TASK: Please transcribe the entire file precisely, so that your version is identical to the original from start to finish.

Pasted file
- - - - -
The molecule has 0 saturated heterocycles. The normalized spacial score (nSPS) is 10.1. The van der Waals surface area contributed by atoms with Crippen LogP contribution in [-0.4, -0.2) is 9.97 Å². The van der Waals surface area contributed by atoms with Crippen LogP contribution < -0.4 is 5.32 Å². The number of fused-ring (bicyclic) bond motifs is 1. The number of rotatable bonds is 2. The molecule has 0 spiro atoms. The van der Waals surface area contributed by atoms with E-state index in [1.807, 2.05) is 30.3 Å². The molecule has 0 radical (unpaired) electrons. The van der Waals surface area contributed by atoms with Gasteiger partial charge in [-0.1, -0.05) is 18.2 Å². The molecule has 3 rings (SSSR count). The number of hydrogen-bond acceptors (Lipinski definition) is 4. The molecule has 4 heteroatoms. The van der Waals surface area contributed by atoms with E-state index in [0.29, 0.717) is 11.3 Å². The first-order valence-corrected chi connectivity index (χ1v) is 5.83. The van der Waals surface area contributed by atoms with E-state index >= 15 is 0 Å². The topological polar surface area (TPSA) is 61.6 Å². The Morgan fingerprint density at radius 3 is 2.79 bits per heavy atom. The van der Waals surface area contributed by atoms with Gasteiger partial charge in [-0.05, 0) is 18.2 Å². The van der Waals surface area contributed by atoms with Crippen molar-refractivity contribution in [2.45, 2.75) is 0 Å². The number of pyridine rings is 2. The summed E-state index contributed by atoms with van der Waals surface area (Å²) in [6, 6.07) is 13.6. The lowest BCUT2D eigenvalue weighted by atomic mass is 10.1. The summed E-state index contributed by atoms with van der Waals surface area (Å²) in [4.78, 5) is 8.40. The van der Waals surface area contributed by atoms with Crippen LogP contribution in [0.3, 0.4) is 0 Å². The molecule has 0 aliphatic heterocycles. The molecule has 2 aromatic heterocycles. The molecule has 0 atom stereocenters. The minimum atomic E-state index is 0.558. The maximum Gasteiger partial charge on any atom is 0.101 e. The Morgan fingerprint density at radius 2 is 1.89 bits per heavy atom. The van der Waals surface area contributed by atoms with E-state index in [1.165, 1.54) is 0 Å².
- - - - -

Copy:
The molecule has 0 saturated heterocycles. The normalized spacial score (nSPS) is 10.1. The van der Waals surface area contributed by atoms with Crippen LogP contribution in [-0.4, -0.2) is 9.97 Å². The van der Waals surface area contributed by atoms with Crippen LogP contribution < -0.4 is 5.32 Å². The number of fused-ring (bicyclic) bond motifs is 1. The number of rotatable bonds is 2. The molecule has 0 spiro atoms. The van der Waals surface area contributed by atoms with E-state index in [1.807, 2.05) is 30.3 Å². The molecule has 0 radical (unpaired) electrons. The van der Waals surface area contributed by atoms with Gasteiger partial charge in [-0.1, -0.05) is 18.2 Å². The molecule has 3 rings (SSSR count). The number of hydrogen-bond acceptors (Lipinski definition) is 4. The molecule has 4 heteroatoms. The van der Waals surface area contributed by atoms with E-state index in [0.29, 0.717) is 11.3 Å². The first-order valence-corrected chi connectivity index (χ1v) is 5.83. The van der Waals surface area contributed by atoms with E-state index >= 15 is 0 Å². The topological polar surface area (TPSA) is 61.6 Å². The Morgan fingerprint density at radius 3 is 2.79 bits per heavy atom. The van der Waals surface area contributed by atoms with Gasteiger partial charge in [-0.05, 0) is 18.2 Å². The van der Waals surface area contributed by atoms with Crippen molar-refractivity contribution in [2.45, 2.75) is 0 Å². The number of pyridine rings is 2. The summed E-state index contributed by atoms with van der Waals surface area (Å²) in [6, 6.07) is 13.6. The lowest BCUT2D eigenvalue weighted by atomic mass is 10.1. The summed E-state index contributed by atoms with van der Waals surface area (Å²) in [4.78, 5) is 8.40. The van der Waals surface area contributed by atoms with Crippen LogP contribution in [0.3, 0.4) is 0 Å². The molecule has 0 aliphatic heterocycles. The molecule has 2 aromatic heterocycles. The molecule has 0 atom stereocenters. The minimum atomic E-state index is 0.558. The maximum Gasteiger partial charge on any atom is 0.101 e. The Morgan fingerprint density at radius 2 is 1.89 bits per heavy atom. The van der Waals surface area contributed by atoms with E-state index in [1.165, 1.54) is 0 Å².